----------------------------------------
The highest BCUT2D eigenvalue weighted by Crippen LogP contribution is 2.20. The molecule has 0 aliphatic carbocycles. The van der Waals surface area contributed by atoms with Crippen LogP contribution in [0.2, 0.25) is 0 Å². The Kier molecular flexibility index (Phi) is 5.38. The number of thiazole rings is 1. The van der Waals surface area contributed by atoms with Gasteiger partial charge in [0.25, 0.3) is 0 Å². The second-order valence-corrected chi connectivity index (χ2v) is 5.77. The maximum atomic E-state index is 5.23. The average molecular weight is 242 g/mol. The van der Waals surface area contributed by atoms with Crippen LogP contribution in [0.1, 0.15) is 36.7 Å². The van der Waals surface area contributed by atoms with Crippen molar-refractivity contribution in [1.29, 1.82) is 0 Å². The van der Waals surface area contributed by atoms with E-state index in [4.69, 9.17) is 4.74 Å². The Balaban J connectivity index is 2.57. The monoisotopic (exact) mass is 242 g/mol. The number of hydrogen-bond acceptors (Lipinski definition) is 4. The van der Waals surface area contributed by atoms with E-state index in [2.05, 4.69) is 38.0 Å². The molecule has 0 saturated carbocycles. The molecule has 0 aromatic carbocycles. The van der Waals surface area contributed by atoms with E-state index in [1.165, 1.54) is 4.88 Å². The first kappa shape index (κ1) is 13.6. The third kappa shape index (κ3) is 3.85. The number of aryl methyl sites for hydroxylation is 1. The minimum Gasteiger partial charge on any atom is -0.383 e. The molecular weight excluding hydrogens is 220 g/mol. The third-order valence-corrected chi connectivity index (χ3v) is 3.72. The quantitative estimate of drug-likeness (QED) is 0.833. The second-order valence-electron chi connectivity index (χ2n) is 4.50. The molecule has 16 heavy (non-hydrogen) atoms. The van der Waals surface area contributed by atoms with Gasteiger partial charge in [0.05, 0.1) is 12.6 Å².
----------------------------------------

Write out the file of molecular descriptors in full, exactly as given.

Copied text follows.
The highest BCUT2D eigenvalue weighted by Crippen LogP contribution is 2.20. The molecule has 0 aliphatic carbocycles. The van der Waals surface area contributed by atoms with Crippen LogP contribution in [0.2, 0.25) is 0 Å². The Kier molecular flexibility index (Phi) is 5.38. The number of thiazole rings is 1. The van der Waals surface area contributed by atoms with Gasteiger partial charge in [0.25, 0.3) is 0 Å². The second-order valence-corrected chi connectivity index (χ2v) is 5.77. The maximum atomic E-state index is 5.23. The average molecular weight is 242 g/mol. The van der Waals surface area contributed by atoms with Crippen LogP contribution in [0.1, 0.15) is 36.7 Å². The van der Waals surface area contributed by atoms with Crippen molar-refractivity contribution in [1.29, 1.82) is 0 Å². The van der Waals surface area contributed by atoms with E-state index in [4.69, 9.17) is 4.74 Å². The Balaban J connectivity index is 2.57. The monoisotopic (exact) mass is 242 g/mol. The number of hydrogen-bond acceptors (Lipinski definition) is 4. The van der Waals surface area contributed by atoms with E-state index in [2.05, 4.69) is 38.0 Å². The molecule has 0 saturated carbocycles. The molecule has 0 aromatic carbocycles. The van der Waals surface area contributed by atoms with E-state index in [1.165, 1.54) is 4.88 Å². The first kappa shape index (κ1) is 13.6. The third kappa shape index (κ3) is 3.85. The number of aryl methyl sites for hydroxylation is 1. The minimum Gasteiger partial charge on any atom is -0.383 e. The molecular weight excluding hydrogens is 220 g/mol. The third-order valence-corrected chi connectivity index (χ3v) is 3.72. The quantitative estimate of drug-likeness (QED) is 0.833. The second-order valence-electron chi connectivity index (χ2n) is 4.50. The molecule has 16 heavy (non-hydrogen) atoms. The van der Waals surface area contributed by atoms with Gasteiger partial charge in [0.05, 0.1) is 12.6 Å².